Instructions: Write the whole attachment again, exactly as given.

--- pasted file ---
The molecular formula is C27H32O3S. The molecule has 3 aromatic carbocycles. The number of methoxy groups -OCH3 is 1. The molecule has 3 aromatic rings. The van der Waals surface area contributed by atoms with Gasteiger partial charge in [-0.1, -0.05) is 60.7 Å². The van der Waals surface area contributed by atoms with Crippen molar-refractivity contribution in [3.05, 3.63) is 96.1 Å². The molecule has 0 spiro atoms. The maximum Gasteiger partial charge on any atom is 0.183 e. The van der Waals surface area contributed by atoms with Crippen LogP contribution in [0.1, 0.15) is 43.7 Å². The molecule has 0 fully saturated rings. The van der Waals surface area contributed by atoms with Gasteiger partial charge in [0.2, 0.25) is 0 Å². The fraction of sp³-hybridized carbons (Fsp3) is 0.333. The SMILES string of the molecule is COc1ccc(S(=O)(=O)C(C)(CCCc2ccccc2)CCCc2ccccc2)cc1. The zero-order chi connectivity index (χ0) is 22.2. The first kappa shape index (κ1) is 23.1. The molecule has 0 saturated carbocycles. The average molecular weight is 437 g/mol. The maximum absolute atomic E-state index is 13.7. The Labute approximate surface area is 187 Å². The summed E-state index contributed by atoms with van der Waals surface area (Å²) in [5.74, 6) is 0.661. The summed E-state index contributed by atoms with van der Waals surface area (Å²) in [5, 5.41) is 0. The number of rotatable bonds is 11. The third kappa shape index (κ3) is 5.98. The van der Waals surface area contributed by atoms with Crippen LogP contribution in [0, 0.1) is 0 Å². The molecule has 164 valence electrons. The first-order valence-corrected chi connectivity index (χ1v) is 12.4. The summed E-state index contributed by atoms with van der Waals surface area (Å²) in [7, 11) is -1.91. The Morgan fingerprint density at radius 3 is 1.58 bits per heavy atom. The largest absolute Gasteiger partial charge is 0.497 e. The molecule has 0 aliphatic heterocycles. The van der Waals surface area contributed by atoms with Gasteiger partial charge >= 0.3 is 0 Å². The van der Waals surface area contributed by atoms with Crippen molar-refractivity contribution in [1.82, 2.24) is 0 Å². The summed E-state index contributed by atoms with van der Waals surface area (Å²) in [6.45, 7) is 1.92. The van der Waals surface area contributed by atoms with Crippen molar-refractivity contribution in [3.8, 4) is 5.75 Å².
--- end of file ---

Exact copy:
The molecular formula is C27H32O3S. The molecule has 3 aromatic carbocycles. The number of methoxy groups -OCH3 is 1. The molecule has 3 aromatic rings. The van der Waals surface area contributed by atoms with Gasteiger partial charge in [-0.1, -0.05) is 60.7 Å². The van der Waals surface area contributed by atoms with Crippen molar-refractivity contribution in [3.05, 3.63) is 96.1 Å². The molecule has 0 spiro atoms. The maximum Gasteiger partial charge on any atom is 0.183 e. The van der Waals surface area contributed by atoms with Crippen LogP contribution in [0.1, 0.15) is 43.7 Å². The molecule has 0 fully saturated rings. The van der Waals surface area contributed by atoms with Gasteiger partial charge in [0.2, 0.25) is 0 Å². The fraction of sp³-hybridized carbons (Fsp3) is 0.333. The SMILES string of the molecule is COc1ccc(S(=O)(=O)C(C)(CCCc2ccccc2)CCCc2ccccc2)cc1. The zero-order chi connectivity index (χ0) is 22.2. The first kappa shape index (κ1) is 23.1. The molecule has 0 saturated carbocycles. The average molecular weight is 437 g/mol. The maximum absolute atomic E-state index is 13.7. The Labute approximate surface area is 187 Å². The summed E-state index contributed by atoms with van der Waals surface area (Å²) in [5.74, 6) is 0.661. The summed E-state index contributed by atoms with van der Waals surface area (Å²) in [5, 5.41) is 0. The number of rotatable bonds is 11. The third kappa shape index (κ3) is 5.98. The van der Waals surface area contributed by atoms with Crippen LogP contribution in [0, 0.1) is 0 Å². The molecule has 164 valence electrons. The first-order valence-corrected chi connectivity index (χ1v) is 12.4. The summed E-state index contributed by atoms with van der Waals surface area (Å²) in [7, 11) is -1.91. The Morgan fingerprint density at radius 3 is 1.58 bits per heavy atom. The largest absolute Gasteiger partial charge is 0.497 e. The molecule has 0 aliphatic heterocycles. The van der Waals surface area contributed by atoms with Gasteiger partial charge >= 0.3 is 0 Å². The van der Waals surface area contributed by atoms with Crippen molar-refractivity contribution in [1.82, 2.24) is 0 Å². The summed E-state index contributed by atoms with van der Waals surface area (Å²) in [6.45, 7) is 1.92. The van der Waals surface area contributed by atoms with Crippen molar-refractivity contribution in [3.8, 4) is 5.75 Å².